Sugar & XFCE (melting treacle)

John Gilmore gnu at toad.com
Sat Dec 6 01:42:26 EST 2008


> That doesn't change the fact that using the XO is like walking neck deep
> in treacle.  ...  The real problem there is it's
> hard to isolate the slowness, I think largely due to the fact that the
> problems aren't isolated.
> 
> Is there any central repository for information about where the speed is
> going?

Nope.  You could create one in the Wiki trivially, though.

The team has been working so hard to just get the major bugs out of
the XO's features, that it hasn't had much time to work on performance.

Many of the XO's performance problems appear to be caused by system-level
impacts of how local technical choices combine.  For example, using a
compressed filesystem makes it expensive in CPU cyles to page in
executables -- yet the limited RAM and lack of swap space causes a
lot of memory pressure, so the VM throws away read-only executable pages
because it knows it can page them in again later.

If I was working on this, I'd try:

  *  Putting a swap partition on an SD card and seeing what it does
     for performance
  *  Building an un-compressed JFFS2 filesystem (it's trivial with the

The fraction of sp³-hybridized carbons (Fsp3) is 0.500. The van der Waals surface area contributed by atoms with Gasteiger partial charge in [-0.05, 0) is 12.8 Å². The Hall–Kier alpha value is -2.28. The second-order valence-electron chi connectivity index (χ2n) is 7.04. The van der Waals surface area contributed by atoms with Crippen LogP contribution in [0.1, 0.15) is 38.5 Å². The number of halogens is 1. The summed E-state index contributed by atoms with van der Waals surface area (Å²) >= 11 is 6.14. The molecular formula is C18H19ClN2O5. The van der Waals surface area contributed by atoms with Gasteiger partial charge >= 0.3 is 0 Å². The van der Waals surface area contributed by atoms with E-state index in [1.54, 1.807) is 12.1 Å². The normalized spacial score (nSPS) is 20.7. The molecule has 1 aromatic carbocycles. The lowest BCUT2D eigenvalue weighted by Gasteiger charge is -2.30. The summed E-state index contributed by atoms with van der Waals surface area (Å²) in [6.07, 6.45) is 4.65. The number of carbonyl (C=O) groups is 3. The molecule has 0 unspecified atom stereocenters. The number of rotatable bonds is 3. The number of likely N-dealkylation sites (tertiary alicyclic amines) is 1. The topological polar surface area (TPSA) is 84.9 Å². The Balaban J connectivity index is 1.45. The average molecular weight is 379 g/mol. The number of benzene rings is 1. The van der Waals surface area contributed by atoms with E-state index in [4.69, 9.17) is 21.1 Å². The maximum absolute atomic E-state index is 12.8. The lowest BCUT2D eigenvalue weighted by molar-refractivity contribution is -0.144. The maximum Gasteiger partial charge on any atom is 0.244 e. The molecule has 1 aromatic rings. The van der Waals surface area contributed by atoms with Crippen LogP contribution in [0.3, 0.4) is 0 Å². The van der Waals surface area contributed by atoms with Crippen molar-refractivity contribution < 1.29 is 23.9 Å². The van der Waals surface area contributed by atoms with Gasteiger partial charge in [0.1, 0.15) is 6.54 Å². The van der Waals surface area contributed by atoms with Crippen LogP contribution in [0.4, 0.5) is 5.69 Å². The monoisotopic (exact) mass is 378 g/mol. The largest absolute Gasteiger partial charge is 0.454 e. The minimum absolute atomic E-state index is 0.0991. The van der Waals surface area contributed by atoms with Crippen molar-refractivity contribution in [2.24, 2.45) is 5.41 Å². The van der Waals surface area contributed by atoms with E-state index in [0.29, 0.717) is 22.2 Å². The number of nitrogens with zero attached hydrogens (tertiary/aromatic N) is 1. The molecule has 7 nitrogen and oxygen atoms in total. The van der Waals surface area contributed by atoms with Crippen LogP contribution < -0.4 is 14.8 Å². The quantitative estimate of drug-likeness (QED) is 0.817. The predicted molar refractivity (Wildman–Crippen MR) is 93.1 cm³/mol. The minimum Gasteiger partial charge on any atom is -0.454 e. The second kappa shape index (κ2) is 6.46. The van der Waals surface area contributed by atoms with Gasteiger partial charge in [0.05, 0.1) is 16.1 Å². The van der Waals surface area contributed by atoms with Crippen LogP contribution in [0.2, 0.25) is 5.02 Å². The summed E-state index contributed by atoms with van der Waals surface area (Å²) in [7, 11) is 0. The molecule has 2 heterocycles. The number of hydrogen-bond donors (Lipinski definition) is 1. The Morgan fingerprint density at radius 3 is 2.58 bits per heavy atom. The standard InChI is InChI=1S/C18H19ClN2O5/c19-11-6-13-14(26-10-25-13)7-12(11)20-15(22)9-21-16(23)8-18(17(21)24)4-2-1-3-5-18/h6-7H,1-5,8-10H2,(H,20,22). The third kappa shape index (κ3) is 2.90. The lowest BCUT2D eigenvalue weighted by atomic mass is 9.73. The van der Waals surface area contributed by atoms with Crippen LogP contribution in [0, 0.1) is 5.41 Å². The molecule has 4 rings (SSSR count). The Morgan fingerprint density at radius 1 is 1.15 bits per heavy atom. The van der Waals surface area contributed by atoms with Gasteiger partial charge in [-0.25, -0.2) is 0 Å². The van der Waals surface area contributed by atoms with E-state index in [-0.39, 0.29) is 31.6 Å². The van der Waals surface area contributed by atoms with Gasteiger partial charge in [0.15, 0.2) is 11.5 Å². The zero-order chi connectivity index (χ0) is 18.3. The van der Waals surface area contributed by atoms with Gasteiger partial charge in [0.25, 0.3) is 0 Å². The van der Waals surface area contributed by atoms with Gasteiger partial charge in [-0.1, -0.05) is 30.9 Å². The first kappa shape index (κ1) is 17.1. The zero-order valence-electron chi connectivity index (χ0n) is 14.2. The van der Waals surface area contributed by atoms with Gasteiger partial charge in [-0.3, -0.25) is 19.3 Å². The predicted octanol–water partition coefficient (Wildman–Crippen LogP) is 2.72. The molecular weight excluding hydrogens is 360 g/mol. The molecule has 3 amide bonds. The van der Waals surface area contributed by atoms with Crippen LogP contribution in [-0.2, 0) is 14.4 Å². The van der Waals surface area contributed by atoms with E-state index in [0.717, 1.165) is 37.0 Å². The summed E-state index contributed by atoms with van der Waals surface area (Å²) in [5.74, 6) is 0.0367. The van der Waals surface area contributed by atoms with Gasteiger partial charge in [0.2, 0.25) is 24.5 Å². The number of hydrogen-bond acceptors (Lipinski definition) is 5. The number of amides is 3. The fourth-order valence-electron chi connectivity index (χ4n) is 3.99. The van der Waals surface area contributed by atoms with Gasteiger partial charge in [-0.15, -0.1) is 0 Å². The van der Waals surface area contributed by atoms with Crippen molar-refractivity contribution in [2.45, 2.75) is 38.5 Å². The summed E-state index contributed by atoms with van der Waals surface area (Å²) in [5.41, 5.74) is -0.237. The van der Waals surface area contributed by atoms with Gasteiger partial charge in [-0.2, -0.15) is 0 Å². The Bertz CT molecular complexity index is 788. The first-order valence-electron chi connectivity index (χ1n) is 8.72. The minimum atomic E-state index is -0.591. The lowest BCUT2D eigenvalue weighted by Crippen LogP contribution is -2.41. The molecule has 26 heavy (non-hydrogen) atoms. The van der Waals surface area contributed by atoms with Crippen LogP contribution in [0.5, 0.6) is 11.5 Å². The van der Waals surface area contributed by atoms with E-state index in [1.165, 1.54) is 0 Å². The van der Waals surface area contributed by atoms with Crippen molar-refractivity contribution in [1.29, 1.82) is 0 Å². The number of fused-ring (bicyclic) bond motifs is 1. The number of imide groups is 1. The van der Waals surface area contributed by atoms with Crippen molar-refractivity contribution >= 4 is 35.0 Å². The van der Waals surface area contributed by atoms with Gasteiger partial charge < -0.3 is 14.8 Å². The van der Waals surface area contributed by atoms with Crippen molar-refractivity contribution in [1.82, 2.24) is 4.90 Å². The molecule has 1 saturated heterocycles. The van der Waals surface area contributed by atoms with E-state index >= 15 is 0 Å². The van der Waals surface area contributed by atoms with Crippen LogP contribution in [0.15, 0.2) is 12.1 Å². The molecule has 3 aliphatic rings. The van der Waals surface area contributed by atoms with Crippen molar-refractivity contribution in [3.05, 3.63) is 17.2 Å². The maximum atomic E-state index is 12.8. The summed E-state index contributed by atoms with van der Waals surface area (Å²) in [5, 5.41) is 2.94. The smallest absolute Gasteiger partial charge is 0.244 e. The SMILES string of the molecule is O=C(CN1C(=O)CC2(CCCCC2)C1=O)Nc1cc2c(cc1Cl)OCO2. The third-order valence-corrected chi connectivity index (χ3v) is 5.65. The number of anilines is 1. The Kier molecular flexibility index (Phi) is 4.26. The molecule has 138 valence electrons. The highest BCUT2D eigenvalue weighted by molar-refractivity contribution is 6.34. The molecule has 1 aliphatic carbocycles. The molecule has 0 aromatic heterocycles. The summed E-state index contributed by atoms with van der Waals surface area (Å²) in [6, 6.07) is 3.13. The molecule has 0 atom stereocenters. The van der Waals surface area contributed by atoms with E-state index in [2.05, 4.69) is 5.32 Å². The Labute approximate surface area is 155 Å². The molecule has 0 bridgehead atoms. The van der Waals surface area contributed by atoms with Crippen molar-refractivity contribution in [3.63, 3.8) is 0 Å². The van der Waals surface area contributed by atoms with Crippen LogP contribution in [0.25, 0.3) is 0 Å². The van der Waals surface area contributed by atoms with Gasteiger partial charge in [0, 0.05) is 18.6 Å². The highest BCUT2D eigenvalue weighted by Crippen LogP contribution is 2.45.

tools used) and seeing what it does for performance
  *  Running "prelink" to avoid dirtying pages for shared libraries
     (reducing memory pressure) and see what it does for performance
  *  Working on glibc and other popular libraries in the XO to reduce
     their dirty memory page footprint (it's huge and doesn't need to be)
  *  Fixing bug #4680 in PyGTK+, which causes every multithreaded Python GTK+
     program to uselessly poll ten times a second.
  *  Replacing Sugar with Gnome, KDE, or other GUIs and seeing what it does for
     performance.

Each of these are independent actions that can probably combine
synergistically.  Each takes different expertise and effort.  And the
hardest effort of all is the "seeing what it does for performance" --
making a test framework that can be used to evaluate proposed
improvements, to see if they really DO improve things.  Tools that
watch /proc/*/smaps would be useful in this -- but also, tools that
just run a standard set of activities and feed them test input, and measure
how long it all takes (and whether the right answers come out!).

(This leaves aside network performance issues -- like what makes it
impossible to run 30 XO's in a room on a mesh channel -- but this
msg is too long already.)

	John


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